To quote the article:
Terms of the purchase were not disclosed. The founders of Danger previously worked at Apple as engineers before leaving to found the company. Some see this is a response to the Apple's recent success:Stay tuned...
Tim Bajarin, president of Creative Strategies of Campbell, said the acquisition provides further evidence that Microsoft is mirroring the thinking of Apple, which has married software and hardware to make simple, fashionable consumer products like the iPod and iPhone.
"Sometime in the last two years Microsoft fundamentally woke up and realized that even though they're a software company, they had to use hardware to control their destiny"
Sunday, February 10, 2008
Saturday, February 09, 2008
"Had Microsoft kept its focus on its core business, this might not have happened. Instead, your efforts on the Web have tended to focus more on bending the Web to your will than making your software enhance it.I wonder if the Steve that needs to listen is listening, or watching the other Steve that has taken his company to new heights. The only common trait of both Steves - they are both going to leave an indelible mark on the individual companies they spearhead. To continue quoting the article (it's very well written by the way)
Take Microsoft Office. If someone took it away from me, I could get by using a Web-based office suite like Google Docs and Spreadsheets, or Zoho and others like it. You should have had Office on the Web five years ago. Meanwhile, as Web-based upstarts were quietly invading this turf, you've been wasting time, effort, and attention trying to be a consumer electronics company, a digital media company, and now an online advertising company. Before long you'll probably want to sell me telephone and TV service, too. Enough with the identity crisis! Microsoft is a software company. Everything else is superfluous."
Buy It and Spin It Off
It all sounds very misguided, how you say that by spending all that money on Yahoo you can grow so much bigger, when what you really need is to be smaller.
But since it's clear that I'm not going to change your mind about buying Yahoo, here's what you should do: Once you close the deal, package Yahoo with your online services division, the entertainment and devices division (yes, the Xbox, too), and spin the whole thing off.
Remember that bit about focus? This would help you get it back. Put all those things that Microsoft isn't very good at, put them in a box with Yahoo and cut the apron strings. Sure, keep an equity stake, even a majority. But this formidable new entity would function best outside the Windows-centric reservation. If this new company's plans don't coincide perfectly with some future set of features coming to Windows, so be it.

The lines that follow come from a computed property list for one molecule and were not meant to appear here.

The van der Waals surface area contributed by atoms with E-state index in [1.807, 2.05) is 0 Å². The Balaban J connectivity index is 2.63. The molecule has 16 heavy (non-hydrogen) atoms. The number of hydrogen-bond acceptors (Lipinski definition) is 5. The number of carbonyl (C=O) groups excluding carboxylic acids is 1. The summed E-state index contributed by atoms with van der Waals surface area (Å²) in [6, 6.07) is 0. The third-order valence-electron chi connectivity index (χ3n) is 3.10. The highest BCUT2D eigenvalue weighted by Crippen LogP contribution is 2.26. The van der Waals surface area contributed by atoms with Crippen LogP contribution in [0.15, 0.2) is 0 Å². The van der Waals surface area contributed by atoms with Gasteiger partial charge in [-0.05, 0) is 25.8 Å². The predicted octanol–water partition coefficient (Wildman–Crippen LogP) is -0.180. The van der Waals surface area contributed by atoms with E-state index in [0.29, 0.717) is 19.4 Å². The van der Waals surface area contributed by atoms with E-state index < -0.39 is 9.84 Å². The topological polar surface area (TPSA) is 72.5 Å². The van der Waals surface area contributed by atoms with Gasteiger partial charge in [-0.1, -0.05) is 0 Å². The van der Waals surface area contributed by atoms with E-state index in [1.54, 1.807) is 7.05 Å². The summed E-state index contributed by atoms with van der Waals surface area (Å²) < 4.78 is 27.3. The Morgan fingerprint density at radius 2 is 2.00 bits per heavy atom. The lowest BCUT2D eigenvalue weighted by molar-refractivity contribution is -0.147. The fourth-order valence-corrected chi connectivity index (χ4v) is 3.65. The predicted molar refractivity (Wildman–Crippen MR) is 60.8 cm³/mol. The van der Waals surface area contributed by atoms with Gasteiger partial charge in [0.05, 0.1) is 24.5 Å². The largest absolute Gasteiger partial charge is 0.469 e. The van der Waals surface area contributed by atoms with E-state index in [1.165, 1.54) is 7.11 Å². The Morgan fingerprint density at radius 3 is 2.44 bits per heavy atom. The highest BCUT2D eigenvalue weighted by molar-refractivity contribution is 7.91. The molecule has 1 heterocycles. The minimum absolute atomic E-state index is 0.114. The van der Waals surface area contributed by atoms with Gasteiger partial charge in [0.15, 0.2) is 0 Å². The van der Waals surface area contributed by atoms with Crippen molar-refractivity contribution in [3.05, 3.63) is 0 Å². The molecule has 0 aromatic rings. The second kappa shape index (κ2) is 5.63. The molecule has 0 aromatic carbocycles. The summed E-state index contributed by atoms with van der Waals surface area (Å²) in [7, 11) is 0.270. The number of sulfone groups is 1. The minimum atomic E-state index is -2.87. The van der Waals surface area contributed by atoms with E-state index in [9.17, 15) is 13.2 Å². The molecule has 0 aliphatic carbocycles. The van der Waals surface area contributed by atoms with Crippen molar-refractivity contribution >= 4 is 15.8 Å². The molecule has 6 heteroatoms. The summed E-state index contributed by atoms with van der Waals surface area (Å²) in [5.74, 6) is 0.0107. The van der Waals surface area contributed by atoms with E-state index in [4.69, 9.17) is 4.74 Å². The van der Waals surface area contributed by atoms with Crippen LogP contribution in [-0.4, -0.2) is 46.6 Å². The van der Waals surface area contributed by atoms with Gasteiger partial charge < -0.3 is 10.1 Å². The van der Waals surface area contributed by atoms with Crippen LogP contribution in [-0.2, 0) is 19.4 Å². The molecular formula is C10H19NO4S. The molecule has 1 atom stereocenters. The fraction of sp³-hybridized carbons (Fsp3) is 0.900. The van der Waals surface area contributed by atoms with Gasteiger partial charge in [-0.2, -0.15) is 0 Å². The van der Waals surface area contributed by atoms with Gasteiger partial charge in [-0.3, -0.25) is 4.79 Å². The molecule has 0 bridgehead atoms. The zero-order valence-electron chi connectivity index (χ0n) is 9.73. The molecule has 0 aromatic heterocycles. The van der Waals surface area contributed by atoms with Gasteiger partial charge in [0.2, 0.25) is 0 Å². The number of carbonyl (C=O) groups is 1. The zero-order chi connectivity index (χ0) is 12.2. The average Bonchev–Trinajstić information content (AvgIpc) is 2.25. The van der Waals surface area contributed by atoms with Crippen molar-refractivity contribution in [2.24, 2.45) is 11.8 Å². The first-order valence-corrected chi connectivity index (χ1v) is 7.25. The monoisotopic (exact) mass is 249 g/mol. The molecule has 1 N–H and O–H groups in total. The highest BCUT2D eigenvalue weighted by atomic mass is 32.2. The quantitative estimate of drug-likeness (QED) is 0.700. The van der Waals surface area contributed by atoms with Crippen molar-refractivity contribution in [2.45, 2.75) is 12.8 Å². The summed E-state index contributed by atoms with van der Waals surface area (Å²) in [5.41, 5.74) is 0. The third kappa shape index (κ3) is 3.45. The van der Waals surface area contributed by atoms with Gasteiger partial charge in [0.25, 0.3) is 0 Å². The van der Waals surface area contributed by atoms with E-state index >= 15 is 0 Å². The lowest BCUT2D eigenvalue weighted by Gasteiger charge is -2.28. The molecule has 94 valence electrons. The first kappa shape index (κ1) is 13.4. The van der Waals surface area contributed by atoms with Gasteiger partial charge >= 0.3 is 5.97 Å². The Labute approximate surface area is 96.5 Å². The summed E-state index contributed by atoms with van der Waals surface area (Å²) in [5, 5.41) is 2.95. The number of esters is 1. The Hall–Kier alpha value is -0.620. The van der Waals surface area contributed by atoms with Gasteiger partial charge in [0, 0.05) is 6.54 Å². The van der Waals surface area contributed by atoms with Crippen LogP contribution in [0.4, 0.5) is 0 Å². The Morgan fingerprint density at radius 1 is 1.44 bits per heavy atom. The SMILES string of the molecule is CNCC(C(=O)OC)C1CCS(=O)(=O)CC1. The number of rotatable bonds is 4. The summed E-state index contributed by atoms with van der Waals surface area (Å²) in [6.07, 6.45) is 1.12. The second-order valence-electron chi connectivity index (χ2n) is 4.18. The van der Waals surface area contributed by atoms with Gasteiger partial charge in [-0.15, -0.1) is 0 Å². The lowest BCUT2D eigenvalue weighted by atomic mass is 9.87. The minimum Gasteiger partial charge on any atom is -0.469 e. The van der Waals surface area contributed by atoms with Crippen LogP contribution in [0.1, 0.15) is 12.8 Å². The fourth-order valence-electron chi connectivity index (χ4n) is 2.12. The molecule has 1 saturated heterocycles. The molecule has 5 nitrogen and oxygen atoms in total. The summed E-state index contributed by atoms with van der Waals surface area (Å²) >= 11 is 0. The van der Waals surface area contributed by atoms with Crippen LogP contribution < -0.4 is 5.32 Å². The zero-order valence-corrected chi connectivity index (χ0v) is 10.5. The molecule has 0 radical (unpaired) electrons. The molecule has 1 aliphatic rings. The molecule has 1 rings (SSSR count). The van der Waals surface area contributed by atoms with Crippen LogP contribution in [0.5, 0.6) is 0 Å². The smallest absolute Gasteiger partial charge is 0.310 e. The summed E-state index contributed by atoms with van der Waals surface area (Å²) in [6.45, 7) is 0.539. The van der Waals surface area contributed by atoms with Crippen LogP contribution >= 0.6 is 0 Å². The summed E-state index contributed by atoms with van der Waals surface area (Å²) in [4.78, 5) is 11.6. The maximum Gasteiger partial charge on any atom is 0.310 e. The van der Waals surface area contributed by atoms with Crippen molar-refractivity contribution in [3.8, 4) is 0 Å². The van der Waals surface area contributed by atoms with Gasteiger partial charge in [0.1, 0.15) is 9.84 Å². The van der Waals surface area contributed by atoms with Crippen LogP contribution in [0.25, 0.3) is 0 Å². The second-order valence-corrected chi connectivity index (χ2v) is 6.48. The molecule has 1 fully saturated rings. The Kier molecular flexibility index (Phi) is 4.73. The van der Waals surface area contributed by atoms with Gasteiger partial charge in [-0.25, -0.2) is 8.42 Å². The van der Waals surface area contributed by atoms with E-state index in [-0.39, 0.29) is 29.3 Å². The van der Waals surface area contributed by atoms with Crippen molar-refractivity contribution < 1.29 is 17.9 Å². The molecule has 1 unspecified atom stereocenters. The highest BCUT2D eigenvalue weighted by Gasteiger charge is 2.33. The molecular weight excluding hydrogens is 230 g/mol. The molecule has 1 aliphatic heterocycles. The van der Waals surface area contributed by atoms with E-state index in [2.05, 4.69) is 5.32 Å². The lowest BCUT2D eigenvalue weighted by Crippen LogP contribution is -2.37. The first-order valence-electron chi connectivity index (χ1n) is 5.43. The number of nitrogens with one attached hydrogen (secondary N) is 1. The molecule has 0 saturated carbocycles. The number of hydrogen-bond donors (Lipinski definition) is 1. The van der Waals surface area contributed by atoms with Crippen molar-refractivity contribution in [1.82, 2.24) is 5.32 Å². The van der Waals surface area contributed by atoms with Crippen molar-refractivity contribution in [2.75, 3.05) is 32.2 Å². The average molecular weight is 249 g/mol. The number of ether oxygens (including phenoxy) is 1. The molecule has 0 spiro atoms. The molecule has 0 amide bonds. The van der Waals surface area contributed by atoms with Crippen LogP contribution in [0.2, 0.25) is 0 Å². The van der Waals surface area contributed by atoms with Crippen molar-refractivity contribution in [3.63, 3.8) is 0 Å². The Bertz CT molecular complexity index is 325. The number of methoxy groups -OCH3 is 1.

The alternative, if you force these businesses to fester within Microsoft, is that these businesses will always play second fiddle to Windows—and fail to meet their potential.
This new entity is going to have to be nimble to compete with Google, Facebook, and probably one, two, or five other companies we haven't heard of yet. With luck you'll have enough time to whip the whole thing into fighting shape before it's too late. That's assuming it's not too late already.
Wednesday, February 06, 2008
Subconsciously though, the fact that another decade of my life had passed me by slowly began to dawn on me. The decade most instrumental in determining the future course of my life was behind me, and begged some reflection. What had I accomplished? How would I like to remember these years? Was I any happier today than I was when I turned 20? Was I happy with the status quo or was it time to make a change? These questions have haunted me the last couple months.
One thing is certain - if the last decade was one of growth, this decade is going to be one of change. My friends started noticing changes in me when I returned from India in October, I decided to enter a committed relationship which till a few months ago wasn't even a consideration, but the biggest change in this new decade has been the dialing back at work. I have always put work ahead of everything else over the last six years at Microsoft, but this is all about to change. I'd like to preface this with the fact that I have no regrets; my time at Microsoft has been a rewarding experience. Reviews - good or bad - aren't reason to love or hate someone else; this dialing back has nothing to do with my performance at work. I simply want more from life now, don't want to be a worker bee any more than I need to be, and enjoy the real pleasures of life. Taking an afternoon off to idle away in the sunshine, go skiing on a weekday evening, sit beside a sick friend, speak to Gouri through an afternoon, and read my favorite blogs so I am abreast with the happenings of my interest. To Life then...
Tuesday, February 05, 2008
“Second, Apple appears confident of demand that it is not using this moment to lower prices on the existing models. But then again, Apple is very good at capturing the money from the price-insensitive fans who need to have the very latest. After the uproar over the $200 cut in iPhone prices last year, I would think it will want to be delicate in its pricing moves.”If history is anything to go by, the number of price-insensitive customers (not necessarily fans) of Apple products has been growing quarter-on-quarter. I wonder what will happen when this “crowd’s” numbers start to decline, which will be an inflection point in Apple’s product pricing strategy. As things stand currently, Apple continues to make hefty profits on its hardware, there seems to be no dearth of buyers wanting Apple hardware, which pushes their quarterly earnings higher, which means they invest more in building new hardware. Lather, Rinse, Repeat…
Saturday, February 02, 2008
This phase could be attributed to the shitty weather in Seattle since I've been back. Wait, I was in Bombay where the weather was smashing; why then did I not want to do anything much except sit around and watch cricket? Hmm, identifying the problem is half the battle won. Good thing there is an easy way to *start* fixing this problem - stop typing, get up, shower and bounce out of the house. Time to fill out the prescription.